. Cholesterol catalyses Aβ42 aggregation through a heterogeneous nucleation pathway in the presence of lipid membranes. Nat Chem. 2018 Jun;10(6):673-683. Epub 2018 May 7 PubMed.


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  1. These are very helpful results to better understand how cholesterol may impact formation of toxic oligomers. We know about many links between cholesterol and AD, most of which support a risk-increasing role.

    Cholesterol is extremely abundant in the human brain. So abundant that it dwarfs all other lipid species. Handling this vast amount of a single molecule brings its own problems. This only aggravates with the onset of AD neurodegeneration, when suddenly scores of membrane chunks, rich in cholesterol, become dispensable. Yet brain cholesterol catabolism has its own rules and strict limitations, which don’t apply elsewhere in the human body. What happens if the brain cholesterol level increases? One especially curious finding is that Aβ actually has a cholesterol binding motif, suggesting, among other implications, that Aβ fibrils should interact with cholesterol. Habchi et al. now show that cholesterol can drastically hasten Aβ42 aggregation. Not any aggregation, but quite specifically a primary heterologous Aβ42 nucleation process, that leads to Aβ42 oligomers. They didn’t observe any effect on secondary nucleation, which arguably produces the lion’s share of aggregated Aβ. Another impressive result is that the shape of the Aβ42 fibrils in AFM and EM images appears to very similar, irrespective of whether they were produced in presence or absence of cholesterol. This may indicate that the biological properties of cholesterol catalyzed Aβ42 oligomers may not be that different from the ones produced in absence of cholesterol. This is probably welcome news to anyone who studies Aβ42 toxicity.

    As elegant as is the experimental design and as welcome as is the clarity of the results, one needs to keep in mind that these are synthetic molecules in an artificial setting. Neither the membrane, nor the Aβ peptide composition and concentration match the incredibly more complex situation present in neurons or even more so that of a living brain. Having said this, I can’t resist but be fascinated to see that Habchi’s research points towards cholesterol-mediated aggregation having an impact rather early in AD pathogenesis, which is where observational studies seem to typically put it.

    View all comments by Tobias Hartmann
  2. Cholesterol and amyloid accumulation. The known unknowns of a dangerous liaison.

    These findings by Habchi et al. are most interesting. Although politics should be kept outside of the interpretation of scientific data, in 2002, Donald Rumsfeld, the then U.S. Secretary of State for Defense, said: “There are known knowns. There are things we know that we know. There are known unknowns. That is to say, there are things that we now know we don't know. But there are also unknown unknowns.” Paraphrasing David Logan (Logan, 2009), there are many known knowns in biology; however, the number of known unknowns is always far above and beyond the knowns in most fields. As such, there are a few known knowns about cholesterol and AD, but a lot more of known unknowns.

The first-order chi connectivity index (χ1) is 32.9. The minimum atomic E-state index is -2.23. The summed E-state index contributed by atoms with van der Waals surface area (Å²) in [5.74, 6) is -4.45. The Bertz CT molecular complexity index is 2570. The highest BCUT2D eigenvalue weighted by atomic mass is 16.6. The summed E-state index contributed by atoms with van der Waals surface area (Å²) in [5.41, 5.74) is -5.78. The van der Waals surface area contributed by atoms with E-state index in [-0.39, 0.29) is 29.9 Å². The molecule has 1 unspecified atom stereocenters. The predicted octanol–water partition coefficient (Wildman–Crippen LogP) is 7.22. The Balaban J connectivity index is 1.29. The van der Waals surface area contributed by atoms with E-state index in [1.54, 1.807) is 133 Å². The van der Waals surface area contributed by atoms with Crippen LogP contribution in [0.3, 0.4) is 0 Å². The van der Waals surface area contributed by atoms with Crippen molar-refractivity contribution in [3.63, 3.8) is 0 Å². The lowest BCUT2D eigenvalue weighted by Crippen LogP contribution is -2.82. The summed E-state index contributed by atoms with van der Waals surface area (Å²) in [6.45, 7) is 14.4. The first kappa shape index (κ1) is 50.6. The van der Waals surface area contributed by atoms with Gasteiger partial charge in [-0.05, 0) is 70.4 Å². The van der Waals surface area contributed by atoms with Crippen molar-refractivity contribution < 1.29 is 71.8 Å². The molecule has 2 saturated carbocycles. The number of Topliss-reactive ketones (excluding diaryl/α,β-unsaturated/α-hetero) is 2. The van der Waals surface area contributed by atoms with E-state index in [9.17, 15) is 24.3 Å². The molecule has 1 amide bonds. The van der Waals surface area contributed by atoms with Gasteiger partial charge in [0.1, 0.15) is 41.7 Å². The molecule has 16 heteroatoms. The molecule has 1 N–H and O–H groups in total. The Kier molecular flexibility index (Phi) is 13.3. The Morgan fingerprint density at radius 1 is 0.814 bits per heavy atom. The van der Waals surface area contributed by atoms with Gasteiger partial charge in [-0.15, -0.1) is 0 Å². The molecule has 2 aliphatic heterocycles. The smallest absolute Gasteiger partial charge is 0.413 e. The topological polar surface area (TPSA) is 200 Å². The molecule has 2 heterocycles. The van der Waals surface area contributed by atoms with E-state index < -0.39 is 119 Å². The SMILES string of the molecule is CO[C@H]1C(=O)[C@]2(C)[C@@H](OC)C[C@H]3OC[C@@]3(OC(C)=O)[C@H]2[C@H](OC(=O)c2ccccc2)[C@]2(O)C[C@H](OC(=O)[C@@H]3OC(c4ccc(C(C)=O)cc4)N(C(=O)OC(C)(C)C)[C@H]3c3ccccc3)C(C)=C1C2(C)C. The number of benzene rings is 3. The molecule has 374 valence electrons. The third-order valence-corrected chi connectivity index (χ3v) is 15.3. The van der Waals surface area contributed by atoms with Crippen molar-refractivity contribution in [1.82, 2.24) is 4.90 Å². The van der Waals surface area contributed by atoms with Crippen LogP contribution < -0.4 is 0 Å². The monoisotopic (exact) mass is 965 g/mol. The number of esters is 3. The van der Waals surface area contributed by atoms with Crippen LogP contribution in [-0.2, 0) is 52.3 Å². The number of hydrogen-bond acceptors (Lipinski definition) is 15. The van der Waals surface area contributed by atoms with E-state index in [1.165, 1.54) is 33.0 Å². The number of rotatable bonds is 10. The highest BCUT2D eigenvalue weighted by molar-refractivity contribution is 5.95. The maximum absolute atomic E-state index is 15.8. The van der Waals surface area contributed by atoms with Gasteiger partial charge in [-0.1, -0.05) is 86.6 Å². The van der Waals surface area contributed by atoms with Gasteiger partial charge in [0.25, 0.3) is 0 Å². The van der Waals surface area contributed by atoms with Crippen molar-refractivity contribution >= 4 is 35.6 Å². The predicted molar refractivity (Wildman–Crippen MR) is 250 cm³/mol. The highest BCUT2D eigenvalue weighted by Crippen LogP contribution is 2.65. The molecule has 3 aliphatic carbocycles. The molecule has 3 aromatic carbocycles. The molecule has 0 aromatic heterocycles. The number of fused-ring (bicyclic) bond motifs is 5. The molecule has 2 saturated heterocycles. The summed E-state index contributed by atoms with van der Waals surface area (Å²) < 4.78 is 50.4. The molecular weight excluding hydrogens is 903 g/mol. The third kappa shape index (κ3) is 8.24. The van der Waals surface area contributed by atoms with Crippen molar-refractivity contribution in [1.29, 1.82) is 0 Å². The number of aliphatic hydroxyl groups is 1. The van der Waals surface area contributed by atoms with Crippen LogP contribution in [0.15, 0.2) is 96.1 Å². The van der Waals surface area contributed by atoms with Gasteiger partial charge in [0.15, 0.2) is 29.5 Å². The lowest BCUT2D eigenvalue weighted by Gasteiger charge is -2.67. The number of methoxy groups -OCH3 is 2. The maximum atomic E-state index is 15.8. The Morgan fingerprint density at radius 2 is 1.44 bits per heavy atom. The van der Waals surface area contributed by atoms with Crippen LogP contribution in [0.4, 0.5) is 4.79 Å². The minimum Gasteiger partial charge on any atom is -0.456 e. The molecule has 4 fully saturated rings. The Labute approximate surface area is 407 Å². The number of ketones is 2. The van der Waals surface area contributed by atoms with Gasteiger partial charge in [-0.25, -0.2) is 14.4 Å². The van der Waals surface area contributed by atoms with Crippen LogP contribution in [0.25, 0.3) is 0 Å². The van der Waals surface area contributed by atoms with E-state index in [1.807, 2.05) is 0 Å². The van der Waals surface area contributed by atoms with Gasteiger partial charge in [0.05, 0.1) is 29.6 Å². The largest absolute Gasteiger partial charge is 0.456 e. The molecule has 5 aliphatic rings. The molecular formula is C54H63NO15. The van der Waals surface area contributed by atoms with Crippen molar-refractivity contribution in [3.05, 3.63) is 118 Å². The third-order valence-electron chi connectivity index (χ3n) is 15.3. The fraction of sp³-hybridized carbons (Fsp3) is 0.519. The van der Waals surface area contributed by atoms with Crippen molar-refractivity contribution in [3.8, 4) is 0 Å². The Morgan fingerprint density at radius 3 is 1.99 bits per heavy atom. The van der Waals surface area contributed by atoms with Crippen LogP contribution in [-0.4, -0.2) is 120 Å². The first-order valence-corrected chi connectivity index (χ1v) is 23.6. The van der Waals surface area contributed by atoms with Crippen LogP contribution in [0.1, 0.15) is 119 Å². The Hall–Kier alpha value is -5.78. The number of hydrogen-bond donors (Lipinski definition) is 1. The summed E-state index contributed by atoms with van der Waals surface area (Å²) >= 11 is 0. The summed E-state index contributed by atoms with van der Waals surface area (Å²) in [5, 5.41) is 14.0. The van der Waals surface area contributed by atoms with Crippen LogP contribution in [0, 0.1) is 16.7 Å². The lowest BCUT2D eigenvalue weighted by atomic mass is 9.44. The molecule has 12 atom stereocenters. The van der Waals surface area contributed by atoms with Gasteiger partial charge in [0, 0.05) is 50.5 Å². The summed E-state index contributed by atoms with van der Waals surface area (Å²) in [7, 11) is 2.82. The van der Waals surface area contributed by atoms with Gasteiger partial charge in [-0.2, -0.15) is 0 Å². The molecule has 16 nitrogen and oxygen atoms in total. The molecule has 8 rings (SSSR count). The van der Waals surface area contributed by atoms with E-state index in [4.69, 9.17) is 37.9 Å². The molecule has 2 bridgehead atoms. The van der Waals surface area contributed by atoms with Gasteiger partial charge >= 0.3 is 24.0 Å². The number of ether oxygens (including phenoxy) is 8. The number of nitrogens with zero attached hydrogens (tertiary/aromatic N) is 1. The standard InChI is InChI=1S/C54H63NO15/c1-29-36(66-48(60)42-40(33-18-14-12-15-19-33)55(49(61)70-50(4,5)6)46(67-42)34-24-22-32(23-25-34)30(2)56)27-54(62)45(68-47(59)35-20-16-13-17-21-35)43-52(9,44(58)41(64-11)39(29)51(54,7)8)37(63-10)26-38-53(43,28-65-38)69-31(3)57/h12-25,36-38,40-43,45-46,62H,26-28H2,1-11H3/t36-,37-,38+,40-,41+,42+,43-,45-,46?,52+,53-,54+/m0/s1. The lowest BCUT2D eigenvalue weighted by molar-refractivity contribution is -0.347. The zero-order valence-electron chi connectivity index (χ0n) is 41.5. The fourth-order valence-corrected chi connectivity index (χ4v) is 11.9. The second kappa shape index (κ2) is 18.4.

One known known is the observation that, in animals, a hypercholesterolemic diet leads to increased amyloid deposition (Refolo et al., 2000). However, such clear-cut observations in animals are not readily translated to the human brain, where one finds more complex interactions between cholesterol and amyloid (Pappolla et al., 2003). 

    It is also known that midlife hypercholesterolemia is a risk factor for AD, as demonstrated in several epidemiological studies (Pappolla et al., 2003; Kivipelto et al., 2006; Kivipelto and Solomon, 2006; Kivipelto et al., 2002; Notkola et al., 1998). However, the interpretation of the published data is marred by (pseudo)controversy, with some investigators claiming a negative association between cholesterol levels in serum and AD (Mielke et al., 2005; Reitz et al., 2008). This controversy is more apparent than real, since most studies showing a positive correlation between high serum cholesterol and AD have examined cholesterol levels at midlife (cohorts' ages ranged from 40 to 59 years) and then correlated these levels to later development of dementia. In contrast, most negative reports only included participants of advanced ages. Autopsy observations are in sync with the positive epidemiological studies, that is, they show that high levels of serum cholesterol correlate with presence of amyloid deposition in human brain only in the youngest subjects but not in the older subjects (Pappolla et al., 2003). Similar observations confirming this age-related dynamic were more recently reported in 2017, using amyloid PET imaging in human subjects by at least two different groups of investigators (Gottesman et al., 2017; Vemuri et al., 2017). 

    A known unknown, then, revolves around the age-related factor (or factors) that acts in concert with cholesterol to drive up Alzheimer’s risk. Important observations by Suzana Petanceska (Petanceska et al., 2003), some time ago, showed that as cholesterol levels increase, so does the level of ApoE expression in the brain. However, we do not know whether such a phenomenon could be age-related. Since ApoE is a carrier of both, cholesterol and Aβ, the observations by Habchi et al. create the perfect storm for Aβ aggregation.

    While elevations of serum cholesterol during mid-life are known to elevate the risk for developing AD later in life, what triggers the full-blown condition and the onset of dementia, later in life, remains a known unknown, or perhaps even worse, an unknown unknown.


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    View all comments by Mike Miguel Pappolla

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  1. Cholesterol Greases the Aβ Aggregation Machine